Turtle power

As I’ve been unable to walk at the lake these past two weekends due to a horrible backache, there’s been little opportunity for new photographs.  Nevertheless, I spent a few minutes digging through the large number of images I already have and discovered some fun items captured the morning of April 26.

Along the northeast shore of White Rock Lake runs a tiny stream that meanders through limestone and soil, amongst trees and grass, and finally dives headlong into the lake itself.  I followed that stream for some time enjoying its diverse offerings.

One thing that surprised me was the number of turtles hiding out in the various pools along the way.  They offered few opportunities for photography, however, as the banks are generally high and whatever surprise I thought I had quickly vanished each time I leaned over the edge or rounded the bend.  What I usually saw was something like this:

An unidentified turtle running away through a small stream (20080426_04792)

That rather large turtle had been sunbathing in a shallow part of the stream quite near the Bathhous Cultural Center.  The moment I popped into view, it took off at high speed.  I jogged along trying to catch up with it.  The big reptile proved elusive as it slid downhill into a deep pool of muddy water.

Even from quite a distance away and seeing nothing except this view, I recognized this large common snapping turtle (Chelydra serpentina).  It was all but a memory by the time I reached its hiding place.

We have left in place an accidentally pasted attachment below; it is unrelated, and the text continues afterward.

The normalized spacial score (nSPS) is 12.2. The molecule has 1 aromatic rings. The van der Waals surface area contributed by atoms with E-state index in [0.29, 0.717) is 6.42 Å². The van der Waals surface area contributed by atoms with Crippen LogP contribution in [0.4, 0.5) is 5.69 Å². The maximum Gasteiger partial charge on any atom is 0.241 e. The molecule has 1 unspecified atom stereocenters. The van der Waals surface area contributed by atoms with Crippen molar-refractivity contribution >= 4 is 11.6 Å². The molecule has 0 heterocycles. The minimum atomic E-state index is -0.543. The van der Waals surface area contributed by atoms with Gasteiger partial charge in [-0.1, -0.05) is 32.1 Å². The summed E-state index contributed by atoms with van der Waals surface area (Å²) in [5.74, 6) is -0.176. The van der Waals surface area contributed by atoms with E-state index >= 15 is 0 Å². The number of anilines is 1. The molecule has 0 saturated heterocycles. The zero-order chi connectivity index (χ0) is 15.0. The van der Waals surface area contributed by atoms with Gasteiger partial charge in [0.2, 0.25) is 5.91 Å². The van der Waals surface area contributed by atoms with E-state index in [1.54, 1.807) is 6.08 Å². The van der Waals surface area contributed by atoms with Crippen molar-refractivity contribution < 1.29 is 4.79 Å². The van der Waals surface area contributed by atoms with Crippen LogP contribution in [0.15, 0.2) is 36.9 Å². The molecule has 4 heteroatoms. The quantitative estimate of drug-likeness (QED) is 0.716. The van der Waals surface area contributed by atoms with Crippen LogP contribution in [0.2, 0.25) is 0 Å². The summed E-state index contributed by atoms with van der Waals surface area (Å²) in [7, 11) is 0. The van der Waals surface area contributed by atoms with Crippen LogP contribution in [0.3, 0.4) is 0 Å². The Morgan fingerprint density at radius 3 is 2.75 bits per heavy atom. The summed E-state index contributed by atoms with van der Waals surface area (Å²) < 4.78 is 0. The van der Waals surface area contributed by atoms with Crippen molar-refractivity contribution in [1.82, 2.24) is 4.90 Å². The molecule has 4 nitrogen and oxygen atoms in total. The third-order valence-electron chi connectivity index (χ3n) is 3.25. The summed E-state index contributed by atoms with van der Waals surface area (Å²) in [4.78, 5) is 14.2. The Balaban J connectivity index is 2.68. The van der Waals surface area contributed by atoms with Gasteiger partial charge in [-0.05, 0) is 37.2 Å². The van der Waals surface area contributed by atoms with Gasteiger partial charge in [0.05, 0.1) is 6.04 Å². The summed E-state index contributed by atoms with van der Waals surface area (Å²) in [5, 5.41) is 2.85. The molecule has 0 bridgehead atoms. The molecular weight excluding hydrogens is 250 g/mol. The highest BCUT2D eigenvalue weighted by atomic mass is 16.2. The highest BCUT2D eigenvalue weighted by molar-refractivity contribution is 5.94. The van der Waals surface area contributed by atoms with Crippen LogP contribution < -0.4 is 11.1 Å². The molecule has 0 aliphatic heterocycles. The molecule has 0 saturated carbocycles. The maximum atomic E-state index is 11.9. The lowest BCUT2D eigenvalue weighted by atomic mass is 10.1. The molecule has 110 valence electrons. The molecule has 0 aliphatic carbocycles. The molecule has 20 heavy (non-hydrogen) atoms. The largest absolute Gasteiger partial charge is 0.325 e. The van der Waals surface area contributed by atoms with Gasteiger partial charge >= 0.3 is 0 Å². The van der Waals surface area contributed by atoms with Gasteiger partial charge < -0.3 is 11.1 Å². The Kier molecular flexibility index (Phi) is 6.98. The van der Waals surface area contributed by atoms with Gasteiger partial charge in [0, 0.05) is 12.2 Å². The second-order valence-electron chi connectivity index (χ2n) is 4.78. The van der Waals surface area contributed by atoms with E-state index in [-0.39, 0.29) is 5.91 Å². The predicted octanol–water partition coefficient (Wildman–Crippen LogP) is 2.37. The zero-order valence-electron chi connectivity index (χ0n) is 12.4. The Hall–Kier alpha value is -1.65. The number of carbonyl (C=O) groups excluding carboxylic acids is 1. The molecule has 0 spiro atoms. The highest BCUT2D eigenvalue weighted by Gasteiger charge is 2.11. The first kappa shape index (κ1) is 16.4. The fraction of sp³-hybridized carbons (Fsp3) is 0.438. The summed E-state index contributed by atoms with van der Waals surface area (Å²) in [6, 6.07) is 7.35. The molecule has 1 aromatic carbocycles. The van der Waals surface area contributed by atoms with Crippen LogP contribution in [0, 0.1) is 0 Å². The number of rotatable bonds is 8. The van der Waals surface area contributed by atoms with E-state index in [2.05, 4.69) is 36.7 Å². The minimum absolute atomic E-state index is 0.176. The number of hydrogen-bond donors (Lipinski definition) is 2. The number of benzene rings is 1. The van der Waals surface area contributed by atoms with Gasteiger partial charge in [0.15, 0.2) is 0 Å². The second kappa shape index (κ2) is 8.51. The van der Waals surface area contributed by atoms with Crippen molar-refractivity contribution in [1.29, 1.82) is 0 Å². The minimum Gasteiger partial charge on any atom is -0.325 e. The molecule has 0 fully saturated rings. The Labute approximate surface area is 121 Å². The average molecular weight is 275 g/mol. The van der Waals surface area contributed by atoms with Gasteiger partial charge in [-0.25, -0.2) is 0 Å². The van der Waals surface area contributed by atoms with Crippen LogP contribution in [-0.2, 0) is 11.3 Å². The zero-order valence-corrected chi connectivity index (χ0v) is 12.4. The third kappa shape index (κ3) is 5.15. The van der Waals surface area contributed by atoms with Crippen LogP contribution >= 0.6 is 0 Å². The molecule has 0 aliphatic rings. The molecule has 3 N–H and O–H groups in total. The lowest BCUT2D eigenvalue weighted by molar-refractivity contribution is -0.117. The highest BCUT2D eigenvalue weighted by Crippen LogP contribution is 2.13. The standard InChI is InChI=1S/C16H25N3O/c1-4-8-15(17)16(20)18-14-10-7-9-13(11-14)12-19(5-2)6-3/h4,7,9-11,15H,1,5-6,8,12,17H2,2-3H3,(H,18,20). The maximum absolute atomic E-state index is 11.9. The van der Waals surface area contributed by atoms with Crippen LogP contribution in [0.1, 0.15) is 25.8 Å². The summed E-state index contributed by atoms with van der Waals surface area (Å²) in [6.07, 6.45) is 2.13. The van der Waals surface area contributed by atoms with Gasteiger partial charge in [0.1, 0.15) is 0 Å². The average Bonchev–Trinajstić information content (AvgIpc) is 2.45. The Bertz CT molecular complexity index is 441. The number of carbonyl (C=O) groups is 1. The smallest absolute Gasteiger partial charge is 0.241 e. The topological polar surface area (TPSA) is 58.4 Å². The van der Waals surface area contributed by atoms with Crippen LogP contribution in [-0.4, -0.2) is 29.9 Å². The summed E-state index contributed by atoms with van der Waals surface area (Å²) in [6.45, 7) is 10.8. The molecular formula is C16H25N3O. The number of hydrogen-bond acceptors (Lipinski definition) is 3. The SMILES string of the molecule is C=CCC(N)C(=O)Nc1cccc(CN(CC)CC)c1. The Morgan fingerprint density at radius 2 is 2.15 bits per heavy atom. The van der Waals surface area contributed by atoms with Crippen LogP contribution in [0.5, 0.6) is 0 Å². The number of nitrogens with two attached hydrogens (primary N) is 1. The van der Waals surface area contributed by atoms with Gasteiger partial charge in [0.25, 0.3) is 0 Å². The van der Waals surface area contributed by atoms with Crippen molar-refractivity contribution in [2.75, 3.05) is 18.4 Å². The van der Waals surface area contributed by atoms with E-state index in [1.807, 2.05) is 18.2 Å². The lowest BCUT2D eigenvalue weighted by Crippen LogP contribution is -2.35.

On my the way back toward Sunset Bay there exists a marsh formed by one of the creeks.  I often find a variety of wildlife and plants in the area.

As I peered between the reeds and grasses and trees, I spied this red-eared slider (Trachemys scripta elegans) doing some morning stretches on a log.

A red-eared slider (Trachemys scripta elegans) sunning while stretching its back leg (20080426_04848)

That one back leg out and propped on a plant made for quite an entertaining view despite me being at a disadvantage with the sun directly in my face.

One photograph was all it took for that turtle to prove its namesake: with barely a gesture it slid off the log and vanished.  I rushed to the water’s edge and looked for it—the clear water and bright sunshine made seeing the bottom no more difficult than looking through a window.  Unfortunately, this is one that got away.

I backed up and scanned the area for more life.  Another log a bit nearer the lake held yet another surprise.

Because I had to move into a different position for a clear view, I was forced to stand in the path of the sun’s reflection and direct light.  And by reflection, I mean from the water and from the turtle’s shell.

A small red-eared slider (Trachemys scripta elegans) sunningn while resting against a much larger unidentified turtle (20080426_04836)

That’s a small red-eared slider resting on the back of one large unidentified turtle.  I’ve seen this species before, so I’m scouring my pictures to find some that will make identification easier.

Note again that morning stretches are underway.  That one leg out to its fullest extent amuses me to no end.

As I slowly approached for a better shot, the slider took its leave with an almost silent dive into the water.  I’ll point out that it did in fact slide right down off the larger turtle and down the side of the log in one swift maneuver.

That left the much darker and much larger reptile all alone, leg outstretched to catch some rays, head held up to watch me closely.

A large unidentified turtle sunning while stretching its back leg (20080426_04840)

[note that I’ve manipulated the lighting in the last two images to reduce the glare from the reflections coming from the turtles and the water]

Leave a Reply